Sosene Asifoa is a farmer on the island of Tutuila in American Samoa. He raises pigs and grows vegetables such as dryland taro, cucumbers, tomatoes and cabbage. He’s also a regular supplier of top soil to the American Samoa Community College Land Grant Extension Service for their greenhouse operations.
For years, Asifoa had been using vetiver grass to control erosion on his steep cropland fields, which are typical in American Samoa. In 2009, USDA’s Natural Resources Conservation Service gave him funding to continue planting and propagating this grass around his 10.4-acre property. He even helped the American Samoa Soil and Water Conservation District propagate the vetiver for other farmers to use. Such vegetative barriers have since become one of the standards for controlling erosion in steep farming situations in American Samoa.
Asifoa also received funding to construct new dry-litter piggery facilities. He typically has 80–100 pigs at any given time and, prior to building these facilities, he washed manure out of the pigs’ stalls, causing a runoff of nutrients into nearby streams and ponds. Read more »
The updated Forest Landowners’ Guide to the Federal Income Tax is now available online and includes updated information on Federal income tax as it pertains to timber and forest land planning.
“The main purpose of this guide is to foster good management of family-owned forest land by providing an explanation of provisions and incentives related to forest ownership and management under Federal income tax law,” says Emeritus Research Forester John Greene. Greene authored the guide and is a volunteer for the Forest Service Southern Research Station Forest Economics and Policy unit now that he is retired.
The guide, co-authored by William Siegel, William Hoover and Mark Koontz, updates and takes the place of a previous publication of the same name, incorporating new tax laws and changes through Sept. 30, 2012. It introduces tax planning and basic tax considerations and explains the Federal income tax as it pertains to timber and forest land. Included in the guide: Read more »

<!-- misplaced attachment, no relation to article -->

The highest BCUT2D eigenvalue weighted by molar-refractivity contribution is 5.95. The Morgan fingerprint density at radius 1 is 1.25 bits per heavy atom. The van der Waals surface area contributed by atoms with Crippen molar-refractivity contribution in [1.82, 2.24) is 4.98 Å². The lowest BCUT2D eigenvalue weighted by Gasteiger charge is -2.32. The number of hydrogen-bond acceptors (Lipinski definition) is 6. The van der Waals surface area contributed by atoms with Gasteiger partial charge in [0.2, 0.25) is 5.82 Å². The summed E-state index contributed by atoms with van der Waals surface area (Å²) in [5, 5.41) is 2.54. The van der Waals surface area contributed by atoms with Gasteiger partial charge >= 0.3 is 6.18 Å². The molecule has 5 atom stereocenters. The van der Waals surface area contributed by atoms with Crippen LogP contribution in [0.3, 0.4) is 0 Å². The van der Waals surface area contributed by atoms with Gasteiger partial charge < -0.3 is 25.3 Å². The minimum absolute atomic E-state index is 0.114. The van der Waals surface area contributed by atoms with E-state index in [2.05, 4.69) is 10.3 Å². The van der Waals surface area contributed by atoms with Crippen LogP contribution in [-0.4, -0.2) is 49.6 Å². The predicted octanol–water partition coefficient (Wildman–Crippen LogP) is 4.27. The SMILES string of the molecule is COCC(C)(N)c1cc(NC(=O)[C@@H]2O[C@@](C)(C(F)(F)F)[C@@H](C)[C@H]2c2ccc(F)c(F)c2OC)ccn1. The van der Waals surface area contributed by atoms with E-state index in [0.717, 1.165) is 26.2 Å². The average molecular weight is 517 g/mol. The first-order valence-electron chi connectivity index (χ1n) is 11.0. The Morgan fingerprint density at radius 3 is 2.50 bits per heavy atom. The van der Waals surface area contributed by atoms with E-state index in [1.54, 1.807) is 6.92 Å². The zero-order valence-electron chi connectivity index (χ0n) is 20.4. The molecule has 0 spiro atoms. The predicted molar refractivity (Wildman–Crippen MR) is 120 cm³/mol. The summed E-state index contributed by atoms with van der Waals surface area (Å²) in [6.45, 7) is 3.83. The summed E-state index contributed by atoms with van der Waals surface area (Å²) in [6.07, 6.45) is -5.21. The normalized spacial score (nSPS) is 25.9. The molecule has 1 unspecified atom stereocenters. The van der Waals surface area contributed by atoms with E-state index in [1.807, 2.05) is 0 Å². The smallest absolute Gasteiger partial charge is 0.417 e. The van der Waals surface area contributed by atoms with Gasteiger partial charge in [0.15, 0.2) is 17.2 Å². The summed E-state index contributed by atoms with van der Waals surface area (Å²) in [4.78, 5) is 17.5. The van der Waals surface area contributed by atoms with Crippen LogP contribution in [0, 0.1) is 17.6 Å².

When Kathy Patterson and Stacey Schuett decided to write President Obama a letter, it wasn’t about the economy or climate change. They didn’t give their views on gun control and they didn’t express their feelings about the gridlock in Congress.
They simply said thank you.
“We are writing to express our heartfelt appreciation for the microloan program that was put into place in January,” the letter stated. “While $35,000 is tiny compared to other programs, for a two-family farm like ours, it is a game changer.”
Kathy and Stacey, owners of Sebastopol Microgreens, were the first in Northern California to receive the new microloans developed by the U.S. Department of Agriculture’s Farm Service Agency (FSA) to help beginning, small and niche farmers. The loans ease certain requirements, streamline the application process and provide a faster turnaround time for approvals, when compared to regular operating loans.
“This program is like having a partner give you a boost when you need it most,” said Kathy. Read more »
Bonnie Dotson and her husband Josh sell fresh fruits and vegetables from their farm at Division Street Market in Chicago, IL.
Last summer I witnessed an amazing group of partners – the majority women, coincidentally – making a big difference in the lives of those who suffer from hunger. It all started with USDA’s effort to expand the availability of wireless technology at farmers markets not currently accepting SNAP benefits.
It’s sometimes difficult for markets to accept SNAP, because they need Electronic Benefit Transfer equipment and electricity to process benefits from the card. The funding can be used to help markets purchase the processing equipment, and to pay for wireless service so the equipment can be used without a power source. This is really exciting because it means more SNAP participants can access fresh, affordable and local produce and more American farmers can expand their client base. Read more »
More than 108 years have passed since Gifford Pinchot became chief of the U.S. Forest Service. Yet today, with Tom Tidwell filling that role in a very different era, some of the same issues persist, along with others Pinchot might not have imagined.
“We’re fortunate that we have an organization that can handle complex issues, like our Research and Development branch of the Forest Service (efforts) to sustain private and international Forest systems,” said Tidwell.
Pinchot headed the Division of Forestry under the Department of Interior for seven years before the agency became the Forest Service under the Department of Agriculture. At the time, the nation’s forests were seen as inexhaustible, but Pinchot did not see it that way. Read more »
Nobody in the audience was checking emails or text messages. No one was squirming and looking at the clock. In fact, all of the attendees were riveted to the presentations.
The event was a recent Revolving Loan Fund Roundtable sponsored by USDA Rural Development in Phoenix, Arizona.
Lyle Frederickson with Great Western Bank observed the attentiveness and speculated that was because the lenders in the room represented small communities…and rural communities are crying out now more than ever for help capitalizing their small businesses. Read more »